Only 16% of mobile shopping carts lead to a successful order. Retailers can take steps to increase mobile conversion.

The rise of mobile shopping, or m-commerce, is a growing trend on every retailer’s radar. With consumers constantly on the go, more and more people are turning to their smartphones or tablets when shopping. This increase comes with little surprise since 3.448 billion of the 3.773 billion active Internet users are mobile Internet users. Despite the influx of mobile users and shoppers, retailers are not seeing the high conversion rates you might expect—only 16 percent of shopping carts on mobile devices translate to a successful order.

Tom Mucklow, partner development manager, Addressy

Tom Mucklow, partner development manager, Addressy

So where are retailers going wrong? And how can they better leverage this surge in mobile browsing to create more sales? Here are four things retailers should be doing to optimize their sites for the rise of m-commerce.

Enhance mobile apps

Although many retailers have taken the step to create a mobile app, these apps often lack the user-friendly interface and functionality needed for wide-scale usage among consumers. As tech-forward as some of these apps may seem, many are still riddled with issues. As a result, they aren’t bringing in as much revenue for businesses as they could be, and customers aren’t returning to them. According to the Adobe mobile retail report, 60 percent of retail apps are used less than 10 times. Additionally, 15 percent of consumers don’t use shopping apps at all, while 45 percent only use one or two apps when shopping online.


These dire statistics stem from key frustrations customers experience while shopping on a mobile app. For example, most have limited visibility and do not allow shoppers to zoom in on product images or pages. Common app features such as push notifications can also interrupt the shopping experience and oftentimes divert users away from their carts. Similarly, many shopping apps have poor functionality and crash when a user receives a text message or a phone call. Additionally, a shopper’s search history is not always saved, which can deter them from starting a new order from scratch.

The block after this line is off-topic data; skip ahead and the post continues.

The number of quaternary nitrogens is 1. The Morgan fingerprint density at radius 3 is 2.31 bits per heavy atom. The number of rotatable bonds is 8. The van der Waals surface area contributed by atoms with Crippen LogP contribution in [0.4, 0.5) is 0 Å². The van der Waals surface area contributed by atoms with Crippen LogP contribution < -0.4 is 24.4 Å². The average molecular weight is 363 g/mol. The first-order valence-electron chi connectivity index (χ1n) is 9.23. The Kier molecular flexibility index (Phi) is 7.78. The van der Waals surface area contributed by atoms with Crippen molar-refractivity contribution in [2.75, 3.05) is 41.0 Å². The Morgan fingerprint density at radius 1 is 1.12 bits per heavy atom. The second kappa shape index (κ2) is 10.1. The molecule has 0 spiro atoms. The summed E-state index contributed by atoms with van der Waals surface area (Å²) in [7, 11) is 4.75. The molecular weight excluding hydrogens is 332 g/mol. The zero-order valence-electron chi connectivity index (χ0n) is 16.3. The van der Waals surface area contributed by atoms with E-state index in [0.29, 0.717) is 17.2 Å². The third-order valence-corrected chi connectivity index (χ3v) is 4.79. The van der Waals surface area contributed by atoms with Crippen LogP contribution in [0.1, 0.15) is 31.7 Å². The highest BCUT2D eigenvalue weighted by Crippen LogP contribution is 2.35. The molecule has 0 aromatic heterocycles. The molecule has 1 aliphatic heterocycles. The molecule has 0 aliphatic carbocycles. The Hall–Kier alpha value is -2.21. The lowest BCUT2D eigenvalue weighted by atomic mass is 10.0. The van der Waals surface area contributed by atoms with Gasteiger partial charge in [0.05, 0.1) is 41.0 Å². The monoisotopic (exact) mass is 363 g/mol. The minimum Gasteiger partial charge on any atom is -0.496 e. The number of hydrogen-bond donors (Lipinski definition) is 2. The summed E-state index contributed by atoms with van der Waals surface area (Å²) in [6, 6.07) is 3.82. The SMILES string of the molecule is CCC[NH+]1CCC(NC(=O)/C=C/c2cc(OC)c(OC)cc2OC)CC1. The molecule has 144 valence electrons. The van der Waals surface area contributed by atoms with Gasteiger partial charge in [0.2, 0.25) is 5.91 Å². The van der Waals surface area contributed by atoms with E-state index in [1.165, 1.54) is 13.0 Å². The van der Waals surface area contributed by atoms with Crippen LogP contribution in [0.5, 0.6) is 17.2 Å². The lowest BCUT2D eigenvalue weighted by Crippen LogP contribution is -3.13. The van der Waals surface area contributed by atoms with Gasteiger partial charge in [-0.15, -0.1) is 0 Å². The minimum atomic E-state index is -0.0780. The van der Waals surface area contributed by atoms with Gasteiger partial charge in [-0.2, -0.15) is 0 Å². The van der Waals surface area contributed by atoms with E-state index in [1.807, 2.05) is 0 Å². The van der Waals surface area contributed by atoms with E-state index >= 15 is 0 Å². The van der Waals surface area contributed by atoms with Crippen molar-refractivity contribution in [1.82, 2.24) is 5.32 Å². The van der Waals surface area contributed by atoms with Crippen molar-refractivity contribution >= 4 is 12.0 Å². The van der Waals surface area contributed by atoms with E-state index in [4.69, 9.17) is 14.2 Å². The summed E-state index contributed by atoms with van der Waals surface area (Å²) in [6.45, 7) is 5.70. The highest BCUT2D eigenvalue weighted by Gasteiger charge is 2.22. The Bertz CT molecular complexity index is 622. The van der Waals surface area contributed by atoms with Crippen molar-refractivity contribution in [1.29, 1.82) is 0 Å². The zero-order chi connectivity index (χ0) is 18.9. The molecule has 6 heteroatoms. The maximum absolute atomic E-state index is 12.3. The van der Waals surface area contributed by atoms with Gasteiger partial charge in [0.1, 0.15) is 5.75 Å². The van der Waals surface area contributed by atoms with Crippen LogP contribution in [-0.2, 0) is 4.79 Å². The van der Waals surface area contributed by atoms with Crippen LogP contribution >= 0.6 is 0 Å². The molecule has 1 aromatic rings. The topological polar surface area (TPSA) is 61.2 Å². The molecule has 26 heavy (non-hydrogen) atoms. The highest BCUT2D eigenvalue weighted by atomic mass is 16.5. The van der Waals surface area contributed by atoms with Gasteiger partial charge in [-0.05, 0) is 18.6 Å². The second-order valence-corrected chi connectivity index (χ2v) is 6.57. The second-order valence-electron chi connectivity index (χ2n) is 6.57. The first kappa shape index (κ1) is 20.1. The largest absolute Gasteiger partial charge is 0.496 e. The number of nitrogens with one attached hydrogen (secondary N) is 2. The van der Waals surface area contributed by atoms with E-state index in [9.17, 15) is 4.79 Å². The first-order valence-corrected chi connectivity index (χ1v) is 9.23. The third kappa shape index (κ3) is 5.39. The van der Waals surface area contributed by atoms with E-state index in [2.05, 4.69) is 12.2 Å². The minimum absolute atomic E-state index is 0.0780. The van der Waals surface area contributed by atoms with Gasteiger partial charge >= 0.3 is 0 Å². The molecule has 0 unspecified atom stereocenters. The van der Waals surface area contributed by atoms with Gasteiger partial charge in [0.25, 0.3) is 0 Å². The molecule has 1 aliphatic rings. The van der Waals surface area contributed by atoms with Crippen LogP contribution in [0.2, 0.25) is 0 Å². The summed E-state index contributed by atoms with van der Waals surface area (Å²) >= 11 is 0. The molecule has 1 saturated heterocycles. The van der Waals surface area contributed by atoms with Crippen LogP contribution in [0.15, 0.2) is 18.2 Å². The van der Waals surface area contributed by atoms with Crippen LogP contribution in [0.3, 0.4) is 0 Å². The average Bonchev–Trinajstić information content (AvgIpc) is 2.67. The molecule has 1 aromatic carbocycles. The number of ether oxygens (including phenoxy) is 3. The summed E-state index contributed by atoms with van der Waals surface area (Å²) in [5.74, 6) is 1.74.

Cater your website for mobile

Many retailers have yet to optimize their sites for mobile use—which can lead to mounting frustrations as consumers use their mobile devices to attempt to browse a site designed for desktop viewing. With 87 percent of shoppers looking for a product online before visiting the store, 79 percent while in the store, and 35 percent after they leave the store, failing to cater a website for mobile can lead to missed opportunities. Not having a mobile optimized website is like closing your store one day a week. This is a major issue, especially since mobile traffic is likely to overtake desktop traffic in Q1 of 2018, and by 2020, smartphone shopping is projected to account for two thirds of e-commerce in the UK alone.

87% of consumers look for a product online before visiting the store, 79% while in the store, and 35% after they leave the store.